For a moment, Christ even seems to play the role of the supernatural revolutionary. He not only purges the Temple of the crooks and conmen, he causes the blind to see and the lame to walk. 

But then the collapse begins. Within days, resistance leads to a plot, then to an arrest. After the arrest, the same people who roared their approval days before call for his life. Peter, his most militantly faithful follower, goes from defending Christ with his sword to emphatically and repeatedly denying him in his hours of greatest need.

Ultimately Jesus is executed. It seemed Roman authorities had swatted aside yet another low-rent revolutionary. On Good Friday, Christ died and so did that particular dream of an earthly king. To the extent that Jesus would remain relevant, perhaps some of his teachings would linger. A scattered few disciples could keep a tiny flame lit, for a time, before his name would be lost forever. 

We know the rest of the story, of course. Good Friday was not the end. Sunday came. But we forget how the resurrection manifested itself—not as a triumphant, superhero-style act of power, but instead as a quiet return, first to women who occupied a marginalized place in the Roman Empire and Jewish life. Even as the resurrected Christ expanded his circle of influence, it still remained small, and he left his Gospel in the hands of a tiny number of men and women who seemed stuck in the backwaters of the world.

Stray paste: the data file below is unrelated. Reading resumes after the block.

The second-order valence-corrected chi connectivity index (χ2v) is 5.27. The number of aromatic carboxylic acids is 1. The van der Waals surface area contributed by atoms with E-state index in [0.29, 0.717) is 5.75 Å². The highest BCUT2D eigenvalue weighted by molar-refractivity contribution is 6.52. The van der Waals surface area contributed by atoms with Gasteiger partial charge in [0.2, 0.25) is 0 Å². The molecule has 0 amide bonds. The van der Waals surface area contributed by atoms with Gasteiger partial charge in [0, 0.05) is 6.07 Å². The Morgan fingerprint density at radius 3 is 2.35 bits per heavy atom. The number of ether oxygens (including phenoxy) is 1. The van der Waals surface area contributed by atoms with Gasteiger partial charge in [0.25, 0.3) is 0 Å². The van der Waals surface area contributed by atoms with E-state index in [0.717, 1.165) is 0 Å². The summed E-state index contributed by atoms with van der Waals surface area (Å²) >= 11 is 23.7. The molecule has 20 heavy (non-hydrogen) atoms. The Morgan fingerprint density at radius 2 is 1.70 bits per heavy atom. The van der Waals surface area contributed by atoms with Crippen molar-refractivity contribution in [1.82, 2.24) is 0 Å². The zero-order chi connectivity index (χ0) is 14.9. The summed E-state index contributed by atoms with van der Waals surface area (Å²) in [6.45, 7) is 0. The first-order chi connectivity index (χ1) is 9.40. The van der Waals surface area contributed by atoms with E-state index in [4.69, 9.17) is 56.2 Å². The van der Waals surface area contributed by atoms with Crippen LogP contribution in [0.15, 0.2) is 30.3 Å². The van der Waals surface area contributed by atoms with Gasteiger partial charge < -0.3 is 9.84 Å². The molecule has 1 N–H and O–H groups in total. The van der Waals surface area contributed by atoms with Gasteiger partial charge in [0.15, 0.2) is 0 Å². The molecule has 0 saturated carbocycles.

Again, all of this is totally contrary to our innate sense of how we transform nations and exercise power. Christ figures are common in fiction, but even for those ultimately vulnerable enough to die and return, their return is typically a magnificent exercise of raw strength.

We simply cannot seem to resist the grab for power, and when we make that grab—Christ came and now Constantine can reign—we fail and fall. Think of this past year. One after another, institutions of Christian power have faced moments of reckoning and shame. 

Easter, however, reminds us that death is a prelude to resurrection—to a very particular form of new life, a life designed to imitate the sacrifice that led to death. In the crucifixion story itself we see a model for how we’re to respond, a human example of the godly response to Christ’s sacrifice.